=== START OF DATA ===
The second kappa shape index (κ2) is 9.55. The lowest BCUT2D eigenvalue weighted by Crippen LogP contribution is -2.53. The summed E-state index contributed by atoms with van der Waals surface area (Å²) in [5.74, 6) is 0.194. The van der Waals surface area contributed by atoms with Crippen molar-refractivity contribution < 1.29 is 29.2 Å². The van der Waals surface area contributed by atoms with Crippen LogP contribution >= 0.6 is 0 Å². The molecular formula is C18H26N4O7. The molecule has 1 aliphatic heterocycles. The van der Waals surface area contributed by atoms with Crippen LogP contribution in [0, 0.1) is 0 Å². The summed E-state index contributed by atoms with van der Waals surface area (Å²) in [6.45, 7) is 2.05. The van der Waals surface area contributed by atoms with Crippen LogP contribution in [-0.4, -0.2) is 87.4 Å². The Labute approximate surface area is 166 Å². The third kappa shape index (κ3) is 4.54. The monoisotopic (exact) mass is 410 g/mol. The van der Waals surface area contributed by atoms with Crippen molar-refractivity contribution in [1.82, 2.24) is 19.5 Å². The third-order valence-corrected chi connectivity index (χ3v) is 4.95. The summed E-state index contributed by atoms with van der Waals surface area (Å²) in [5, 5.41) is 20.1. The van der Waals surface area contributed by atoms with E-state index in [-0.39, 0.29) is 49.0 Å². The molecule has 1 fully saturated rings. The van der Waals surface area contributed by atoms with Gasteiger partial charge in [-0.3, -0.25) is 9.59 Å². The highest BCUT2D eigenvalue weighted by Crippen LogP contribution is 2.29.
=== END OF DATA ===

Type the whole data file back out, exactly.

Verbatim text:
The second kappa shape index (κ2) is 9.55. The lowest BCUT2D eigenvalue weighted by Crippen LogP contribution is -2.53. The summed E-state index contributed by atoms with van der Waals surface area (Å²) in [5.74, 6) is 0.194. The van der Waals surface area contributed by atoms with Crippen molar-refractivity contribution < 1.29 is 29.2 Å². The van der Waals surface area contributed by atoms with Crippen LogP contribution >= 0.6 is 0 Å². The molecular formula is C18H26N4O7. The molecule has 1 aliphatic heterocycles. The van der Waals surface area contributed by atoms with Crippen LogP contribution in [0, 0.1) is 0 Å². The summed E-state index contributed by atoms with van der Waals surface area (Å²) in [6.45, 7) is 2.05. The van der Waals surface area contributed by atoms with Crippen LogP contribution in [-0.4, -0.2) is 87.4 Å². The Labute approximate surface area is 166 Å². The third kappa shape index (κ3) is 4.54. The monoisotopic (exact) mass is 410 g/mol. The van der Waals surface area contributed by atoms with Crippen molar-refractivity contribution in [1.82, 2.24) is 19.5 Å². The third-order valence-corrected chi connectivity index (χ3v) is 4.95. The summed E-state index contributed by atoms with van der Waals surface area (Å²) in [5, 5.41) is 20.1. The van der Waals surface area contributed by atoms with E-state index in [-0.39, 0.29) is 49.0 Å². The molecule has 1 fully saturated rings. The van der Waals surface area contributed by atoms with Gasteiger partial charge in [-0.3, -0.25) is 9.59 Å². The highest BCUT2D eigenvalue weighted by Crippen LogP contribution is 2.29.